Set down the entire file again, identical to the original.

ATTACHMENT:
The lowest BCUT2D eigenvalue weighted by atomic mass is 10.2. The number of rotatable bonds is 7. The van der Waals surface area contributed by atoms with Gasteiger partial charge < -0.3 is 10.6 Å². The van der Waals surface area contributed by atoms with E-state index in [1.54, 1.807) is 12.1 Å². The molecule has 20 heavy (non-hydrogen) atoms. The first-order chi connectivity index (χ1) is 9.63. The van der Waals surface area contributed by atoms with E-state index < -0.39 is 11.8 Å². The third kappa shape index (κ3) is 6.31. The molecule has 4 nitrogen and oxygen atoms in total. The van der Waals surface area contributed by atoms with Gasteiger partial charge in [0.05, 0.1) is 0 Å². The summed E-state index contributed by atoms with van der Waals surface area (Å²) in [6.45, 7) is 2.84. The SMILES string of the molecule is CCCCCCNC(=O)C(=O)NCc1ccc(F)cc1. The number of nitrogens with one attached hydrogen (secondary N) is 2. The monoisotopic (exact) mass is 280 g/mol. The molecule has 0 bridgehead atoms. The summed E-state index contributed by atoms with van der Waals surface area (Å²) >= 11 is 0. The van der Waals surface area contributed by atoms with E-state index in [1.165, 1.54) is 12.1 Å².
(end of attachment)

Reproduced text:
The lowest BCUT2D eigenvalue weighted by atomic mass is 10.2. The number of rotatable bonds is 7. The van der Waals surface area contributed by atoms with Gasteiger partial charge < -0.3 is 10.6 Å². The van der Waals surface area contributed by atoms with E-state index in [1.54, 1.807) is 12.1 Å². The molecule has 20 heavy (non-hydrogen) atoms. The first-order chi connectivity index (χ1) is 9.63. The van der Waals surface area contributed by atoms with E-state index < -0.39 is 11.8 Å². The third kappa shape index (κ3) is 6.31. The molecule has 4 nitrogen and oxygen atoms in total. The van der Waals surface area contributed by atoms with Gasteiger partial charge in [0.05, 0.1) is 0 Å². The summed E-state index contributed by atoms with van der Waals surface area (Å²) in [6.45, 7) is 2.84. The SMILES string of the molecule is CCCCCCNC(=O)C(=O)NCc1ccc(F)cc1. The number of nitrogens with one attached hydrogen (secondary N) is 2. The monoisotopic (exact) mass is 280 g/mol. The molecule has 0 bridgehead atoms. The summed E-state index contributed by atoms with van der Waals surface area (Å²) >= 11 is 0. The van der Waals surface area contributed by atoms with E-state index in [1.165, 1.54) is 12.1 Å².